September 15, 2010
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With the possible exception of water, no liquid is more useful in the kitchen than chicken stock. Besides being the starting point for chicken soup, it makes a delicious cooking liquid for rice and a versatile base for sauces. Of course you can buy reasonably good chicken stock ready-made but making your own is easy and, since it uses scraps from other meals, nearly free. I keep a bag of chicken backs, wing tips, and other bones in the freezer; when I have accumulated a couple pounds, I make stock.
Note that I do not salt my stock and make it a bit less concentrated that some recipes call for. I find that this makes it more versatile since you can always boil it to concentrate and salt as needed.
2 pounds assorted chicken bones
1 large onion, coarsely chopped (if you have leek trimmings use them along with or instead of the onion)
1 carrot, scrapped or peeled and coarsely chopped
1 stalk celery, coarsely chopped
4 quarts cold water
Sachet containing 1 glove crushed garlic, 6 black peppercorns, 1 bay leaf, 5 or 6 parsley sprigs or 2 tsp. dried parsley, 1 tsp. dried thyme, and ½ tsp. each dried sage and dried rosemary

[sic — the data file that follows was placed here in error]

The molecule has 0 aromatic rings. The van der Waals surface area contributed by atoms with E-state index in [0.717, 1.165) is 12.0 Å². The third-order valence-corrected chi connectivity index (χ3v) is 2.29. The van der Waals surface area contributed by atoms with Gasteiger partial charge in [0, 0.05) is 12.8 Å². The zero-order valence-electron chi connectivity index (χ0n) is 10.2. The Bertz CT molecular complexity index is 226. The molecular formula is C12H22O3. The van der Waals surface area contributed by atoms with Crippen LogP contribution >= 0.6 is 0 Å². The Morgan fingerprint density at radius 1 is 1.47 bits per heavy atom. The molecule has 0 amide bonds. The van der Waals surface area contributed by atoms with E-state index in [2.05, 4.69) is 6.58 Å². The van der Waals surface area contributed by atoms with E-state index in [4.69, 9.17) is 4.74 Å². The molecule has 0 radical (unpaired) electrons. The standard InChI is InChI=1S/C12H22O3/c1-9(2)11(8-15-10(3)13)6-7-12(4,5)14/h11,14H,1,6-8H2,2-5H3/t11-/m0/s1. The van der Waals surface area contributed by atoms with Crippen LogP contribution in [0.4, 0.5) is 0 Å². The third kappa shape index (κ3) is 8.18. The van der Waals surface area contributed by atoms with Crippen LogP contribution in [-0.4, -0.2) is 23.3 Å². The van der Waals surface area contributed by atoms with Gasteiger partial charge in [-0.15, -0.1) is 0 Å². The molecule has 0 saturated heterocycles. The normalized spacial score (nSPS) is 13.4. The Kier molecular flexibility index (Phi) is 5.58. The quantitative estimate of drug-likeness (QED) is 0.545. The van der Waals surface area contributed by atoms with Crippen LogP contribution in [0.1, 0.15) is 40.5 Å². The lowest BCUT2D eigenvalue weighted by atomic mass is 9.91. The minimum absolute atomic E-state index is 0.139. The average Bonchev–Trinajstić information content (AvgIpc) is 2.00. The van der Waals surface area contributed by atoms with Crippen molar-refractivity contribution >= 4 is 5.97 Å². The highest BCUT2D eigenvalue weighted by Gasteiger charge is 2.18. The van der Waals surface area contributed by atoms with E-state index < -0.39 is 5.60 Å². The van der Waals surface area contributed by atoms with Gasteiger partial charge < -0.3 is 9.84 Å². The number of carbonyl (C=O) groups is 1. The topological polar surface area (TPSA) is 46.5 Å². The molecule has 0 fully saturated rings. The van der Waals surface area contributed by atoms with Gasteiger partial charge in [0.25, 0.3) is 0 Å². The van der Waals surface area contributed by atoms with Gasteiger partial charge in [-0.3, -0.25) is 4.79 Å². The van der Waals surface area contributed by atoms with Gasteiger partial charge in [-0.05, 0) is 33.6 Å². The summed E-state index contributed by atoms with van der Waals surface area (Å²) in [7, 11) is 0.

Put everything in a large stock pot and bring to a boil over high heat. When it begins to boil turn the heat down to maintain a low simmer with pot partially covered for 4 or 5 hours. Make sure to keep it at a gentle simmer not a boil or the stock will be cloudy. Skim as needed. Uncover and continue to simmer for another hour to concentrate the flavors. You will probably need to raise the heat a bit to maintain the simmer. Strain into a large bowl or another stock pot and refrigerate overnight.
Remove the fat from the top of the stock. Strain through cheesecloth into 1 quart freezer containers. Freeze for up to 3 months if it lasts that long.